Italian Law Decree No. 23 of 8th April 2020 (the so-called “Liquidity Law Decree”), introduced special measures relating to financial support, credit access and tax obligations for companies – as well as new provisions on healthcare and employment. These measures are part of a set of interventions focused on strengthening investors’ protection and the efficiency and transparency of the corporate control market – currently characterized by extreme price volatility due to the health emergency caused by the COVID-19 outbreak.
The Liquidity Law Decree, among other things, intends to strengthen the so-called “Golden Power” regulation, which is mainly focused on protecting the ownership structure in the current emergency context and on avoiding that the possible price drop of shares could facilitate – in sectors of strategic relevance – hostile takeovers by foreign investors and, consequently, adversely affect the national economic and financial interest.
2. Amendments to the Italian Securities Act and to the Issuers’ Regulation
The Liquidity Law Decree introduced a series of major amendments to Italian Legislative Decree No. 58 of 24th February 1998, as subsequently amended (the “Italian Securities Act”), with respect to significant shareholdings and related transparency obligations, including SMEs with shares listed on regulated markets.
- the Commissione Nazionale per le Società e la Borsa, the Italian securities regulator (“CONSOB”), is granted with powers to set, for a limited period of time, thresholds lower than the usual 3% and 5% for the disclosure of significant investments held in the share capital of listed issuers, irrespective of the “high current market value” which was previously required (and is temporarily eliminated);
- CONSOB is granted with powers to lower (from 10%) to 5% the minimum threshold, relating to the purchase of significant shareholdings in the share capital of listed issuers with a particularly widespread shareholding structure, the achievement of which triggers the requirement to submit the so-called “anti-raid declaration” (the “Anti-Raid Declaration”).
On 9th April 2020, CONSOB exercised its newly granted powers with the adoption of two separate measures, resolution No. 21326 and resolution No. 21327, which are in force, unless previously revoked, for a period of three months starting from 11th April 2020 (and, therefore, until 11th July 2020).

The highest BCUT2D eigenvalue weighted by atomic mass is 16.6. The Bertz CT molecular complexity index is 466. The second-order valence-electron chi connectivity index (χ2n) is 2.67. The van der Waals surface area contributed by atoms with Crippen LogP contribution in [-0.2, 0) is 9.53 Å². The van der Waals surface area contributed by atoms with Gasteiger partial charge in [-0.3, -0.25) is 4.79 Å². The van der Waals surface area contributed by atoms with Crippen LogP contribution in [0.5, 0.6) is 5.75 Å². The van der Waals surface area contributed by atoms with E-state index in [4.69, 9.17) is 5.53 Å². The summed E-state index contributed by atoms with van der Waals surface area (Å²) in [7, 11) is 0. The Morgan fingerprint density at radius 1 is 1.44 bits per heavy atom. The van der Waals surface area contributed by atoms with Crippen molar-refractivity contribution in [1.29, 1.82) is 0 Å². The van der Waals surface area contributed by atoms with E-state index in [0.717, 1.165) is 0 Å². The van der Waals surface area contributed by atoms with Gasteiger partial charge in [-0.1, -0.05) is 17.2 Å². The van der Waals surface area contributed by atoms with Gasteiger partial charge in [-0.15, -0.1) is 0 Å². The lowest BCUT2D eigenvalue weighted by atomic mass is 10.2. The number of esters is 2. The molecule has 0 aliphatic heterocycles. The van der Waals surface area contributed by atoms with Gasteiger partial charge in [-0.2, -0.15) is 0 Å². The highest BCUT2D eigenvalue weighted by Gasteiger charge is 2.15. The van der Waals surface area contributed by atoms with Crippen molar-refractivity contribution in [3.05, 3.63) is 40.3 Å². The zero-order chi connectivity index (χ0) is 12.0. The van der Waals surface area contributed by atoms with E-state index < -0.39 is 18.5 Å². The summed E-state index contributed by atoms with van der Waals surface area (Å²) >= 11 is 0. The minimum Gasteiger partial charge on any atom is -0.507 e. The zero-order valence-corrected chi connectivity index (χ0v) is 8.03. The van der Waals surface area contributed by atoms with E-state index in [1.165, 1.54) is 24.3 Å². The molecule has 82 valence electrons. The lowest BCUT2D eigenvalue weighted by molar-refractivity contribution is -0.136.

In its analysis in view of the issuance of such measures, CONSOB took into account, among other things, the following aspects related to the economic and financial impact deriving from the current emergency situation:
- recent price trends of shares listed on the Mercato Telematico Azionario managed by Borsa Italiana, closely linked to the spread of the COVID-19 epidemic;
- the need for greater investor protection, as well as the need to ensure the efficiency and transparency of the corporate control market, against any possible speculation affecting the securities of listed companies carried out in an economic-financial context characterized by a marked drop in the share price due to the ongoing health emergency.
Furthermore, on 27th June 2019, CONSOB launched a consultation entitled “Proposals to amend the Issuers’ Regulation on corporate transparency”, which ended on 17th July 2019, concerning certain proposals to amend the Regulation adopted by resolution No. 11971 of May 14, 1999, as subsequently amended (the “Issuers’ Regulation”). With resolution No. 21320 of 7th April 2020, which became effective on 11th April 2020, CONSOB issued a series of amendments to the Issuers’ Regulation.
3. Reduction of the thresholds for the initial shareholding declaration in listed companies
CONSOB resolution No. 21326 provides:
- for the introduction of an additional threshold equal to 1% of the share capital of those listed issuers, not controlled by law and not qualifying as SMEs pursuant to the Italian Securities Act, expressly indicated in annex A to the resolution, above which disclosure obligations to CONSOB and to the subsidiary company, provided under the applicable law, are required;
- for the introduction of an additional threshold of 3% in the share capital of listed issuers not controlled by law and qualifying as SMEs pursuant to the Italian Securities Act, expressly indicated in annex B to the resolution, above which the disclosure obligations to CONSOB and to the subsidiary company, provided under the applicable law3, are required; and
- that anyone holding, on the date of entry into force of such resolution, an interest, in the voting capital of listed companies mentioned in the annexes to the resolution, higher than the thresholds set forth in points (i) and (ii) above and lower than the 3% or 5% thresholds, is required to give notice to CONSOB in the manner and within the time limits set forth by the Italian Securities Act within 10 working days from that date (and, therefore, by 24th April 2020). This is without prejudice, however, to cases where the relevant communication has already been made in compliance with the provisions of resolution no. 21304 of 17th March 2020.